Last month, University of California, Davis student Nick Irvin published an investigation in The California Aggie into “rumors” that a professor had “advocated for violence against law enforcement” in an interview and on social media. Irvin wrote that he felt compelled to learn more about the rumors after the murder of Davis police officer Natalie Corona in January.
Irvin found multiple comments from UC Davis professor Joshua Clover (who is currently on medical leave) that he believed the campus community should be aware of:
I browsed Twitter, always the first stop in a general inquiry, and enlisted a colleague’s help to search for the professor’s elusive interview online. This is what we found:
“I am thankful that every living cop will one day be dead, some by their own hand, some by others, too many of old age #letsnotmakemore” — tweeted on Nov. 27, 2014.
“I mean, it’s easier to shoot cops when their backs are turned, no?” — tweeted on Dec. 27, 2014.
“People think that cops need to be reformed. They need to be killed.” — published in an interview on Jan. 31, 2016.
Irvin wrote, “It doesn’t matter that his comments came years ago; there can be no statute of limitations on violent speech when the offender in question refuses to apologize or make amends. When professors advocate murder, we all lose.”
Chief Marketing and Communications Officer Dana Topousis offered comment to The Aggie about Clover’s tweets, writing:
The UC Davis administration condemns the statement of Professor Clover to which you refer. It does not reflect our institutional values, and we find it unconscionable that anyone would condone much less appear to advocate murder. A young police officer has been killed serving the City of Davis. We mourn her loss and express our gratitude to all who risk their lives protecting us. We support law enforcement, and the UC Davis Police Department and Chief Joe Farrow have been and remain critical partners to our community.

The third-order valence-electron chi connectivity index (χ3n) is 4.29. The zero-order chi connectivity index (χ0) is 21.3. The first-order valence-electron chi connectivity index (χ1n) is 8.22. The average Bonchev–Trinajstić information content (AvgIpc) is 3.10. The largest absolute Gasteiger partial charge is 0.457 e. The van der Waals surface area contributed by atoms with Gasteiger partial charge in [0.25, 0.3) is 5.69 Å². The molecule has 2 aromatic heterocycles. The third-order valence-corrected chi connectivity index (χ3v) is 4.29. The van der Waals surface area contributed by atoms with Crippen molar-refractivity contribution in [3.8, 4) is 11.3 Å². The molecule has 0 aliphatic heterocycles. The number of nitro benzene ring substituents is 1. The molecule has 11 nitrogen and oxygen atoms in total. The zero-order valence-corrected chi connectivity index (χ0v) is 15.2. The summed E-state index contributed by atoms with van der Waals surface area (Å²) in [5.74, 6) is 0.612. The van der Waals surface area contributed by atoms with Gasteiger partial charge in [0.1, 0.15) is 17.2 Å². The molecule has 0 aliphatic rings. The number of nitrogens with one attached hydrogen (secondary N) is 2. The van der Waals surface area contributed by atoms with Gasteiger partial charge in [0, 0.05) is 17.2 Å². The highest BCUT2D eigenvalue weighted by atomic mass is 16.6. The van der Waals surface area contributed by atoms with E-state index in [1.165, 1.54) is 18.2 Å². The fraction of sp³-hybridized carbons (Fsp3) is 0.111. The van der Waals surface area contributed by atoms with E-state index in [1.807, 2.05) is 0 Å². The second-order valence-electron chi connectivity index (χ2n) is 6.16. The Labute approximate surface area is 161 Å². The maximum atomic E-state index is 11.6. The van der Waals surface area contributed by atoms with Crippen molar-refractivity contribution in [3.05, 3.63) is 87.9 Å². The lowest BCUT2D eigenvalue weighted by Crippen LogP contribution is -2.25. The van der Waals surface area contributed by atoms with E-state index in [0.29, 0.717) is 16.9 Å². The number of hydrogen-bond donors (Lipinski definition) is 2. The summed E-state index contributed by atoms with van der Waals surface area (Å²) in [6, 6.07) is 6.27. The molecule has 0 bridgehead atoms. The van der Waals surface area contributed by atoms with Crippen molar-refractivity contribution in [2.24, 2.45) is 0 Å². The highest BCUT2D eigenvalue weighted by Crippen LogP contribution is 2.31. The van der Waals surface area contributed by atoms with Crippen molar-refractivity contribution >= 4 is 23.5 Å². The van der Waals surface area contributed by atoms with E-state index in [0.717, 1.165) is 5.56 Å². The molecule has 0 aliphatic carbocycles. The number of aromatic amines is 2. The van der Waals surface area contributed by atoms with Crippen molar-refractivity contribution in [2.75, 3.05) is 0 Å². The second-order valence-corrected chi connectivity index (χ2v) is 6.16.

Irvin further reported that Provost Ralph Hexter said “[t]he basis for academic freedom is to make sure that the university is a place where unpopular and different views are heard.”
Clover responded to media requests with this statement: “On the day that police have as much to fear from literature professors as Black kids do from police, I will definitely have a statement.”
On Feb. 26, Topousis also offered comment to The Sacramento Bee, correctly explaining that UC Davis found that Clover could not be punished by the university because “[p]ublic statements like those made by Professor Clover are accorded a high level of protection under the First Amendment.”
However, on March 5, ABC10 reported that, contrary to previous statements affirming Clover’s First Amendment rights, UC Davis was investigating his speech:
Currently, Chancellor Gary S. May has the campus legal team reviewing Clover’s conduct and is waiting for their advice so he can better consult the University of California President Janet Napolitano. Napolitano would also need to seek consultation from the Academic Senate which could hold a hearing for Clover.
If Napolitano decided to recommend to the Board of Regents to dismiss the professor, then the Board of Regents would vote on whether to dismiss Clover or not to dismiss him.
FIRE wrote to UC Davis Chancellor Gary May today, explaining that the university’s initial response — recognizing Clover’s First Amendment rights — was correct, and that this type of investigation would place the university at odds with its moral and legal obligations.
FIRE’s letter reminds UC Davis that, if the report of its investigation is accurate, the First Amendment limits the disciplinary consequences that a public university may impose on a professor for speech expressed in his private capacity on matters of public concern, which certainly include even hostile comments about law enforcement, and that an investigation into Clover’s speech would unacceptably chill the speech of his colleagues.
Read the full letter, available below: